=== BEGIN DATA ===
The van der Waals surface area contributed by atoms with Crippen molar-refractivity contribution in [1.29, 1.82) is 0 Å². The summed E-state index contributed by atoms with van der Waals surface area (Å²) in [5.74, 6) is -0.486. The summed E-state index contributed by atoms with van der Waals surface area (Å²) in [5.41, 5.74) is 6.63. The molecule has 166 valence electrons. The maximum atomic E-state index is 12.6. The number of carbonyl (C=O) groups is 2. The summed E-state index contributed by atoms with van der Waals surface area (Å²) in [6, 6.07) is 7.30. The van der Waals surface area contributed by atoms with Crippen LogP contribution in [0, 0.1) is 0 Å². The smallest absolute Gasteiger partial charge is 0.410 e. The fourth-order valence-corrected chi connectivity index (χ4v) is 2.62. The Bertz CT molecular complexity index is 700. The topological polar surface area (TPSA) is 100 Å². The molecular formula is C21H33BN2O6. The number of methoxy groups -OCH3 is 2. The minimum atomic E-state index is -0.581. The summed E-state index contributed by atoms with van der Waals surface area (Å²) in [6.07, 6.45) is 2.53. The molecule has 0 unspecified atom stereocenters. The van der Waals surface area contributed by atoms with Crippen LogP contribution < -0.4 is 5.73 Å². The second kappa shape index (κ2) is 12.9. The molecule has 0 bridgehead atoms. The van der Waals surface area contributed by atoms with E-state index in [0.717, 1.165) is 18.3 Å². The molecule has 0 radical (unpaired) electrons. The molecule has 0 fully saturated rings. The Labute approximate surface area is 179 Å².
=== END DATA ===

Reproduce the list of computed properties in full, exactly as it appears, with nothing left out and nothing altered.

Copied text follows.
The van der Waals surface area contributed by atoms with Crippen molar-refractivity contribution in [1.29, 1.82) is 0 Å². The summed E-state index contributed by atoms with van der Waals surface area (Å²) in [5.74, 6) is -0.486. The summed E-state index contributed by atoms with van der Waals surface area (Å²) in [5.41, 5.74) is 6.63. The molecule has 166 valence electrons. The maximum atomic E-state index is 12.6. The number of carbonyl (C=O) groups is 2. The summed E-state index contributed by atoms with van der Waals surface area (Å²) in [6, 6.07) is 7.30. The van der Waals surface area contributed by atoms with Crippen LogP contribution in [0, 0.1) is 0 Å². The smallest absolute Gasteiger partial charge is 0.410 e. The fourth-order valence-corrected chi connectivity index (χ4v) is 2.62. The Bertz CT molecular complexity index is 700. The topological polar surface area (TPSA) is 100 Å². The molecular formula is C21H33BN2O6. The number of methoxy groups -OCH3 is 2. The minimum atomic E-state index is -0.581. The summed E-state index contributed by atoms with van der Waals surface area (Å²) in [6.07, 6.45) is 2.53. The molecule has 0 unspecified atom stereocenters. The van der Waals surface area contributed by atoms with Crippen LogP contribution < -0.4 is 5.73 Å². The second kappa shape index (κ2) is 12.9. The molecule has 0 bridgehead atoms. The van der Waals surface area contributed by atoms with E-state index in [0.717, 1.165) is 18.3 Å². The molecule has 0 radical (unpaired) electrons. The molecule has 0 fully saturated rings. The Labute approximate surface area is 179 Å².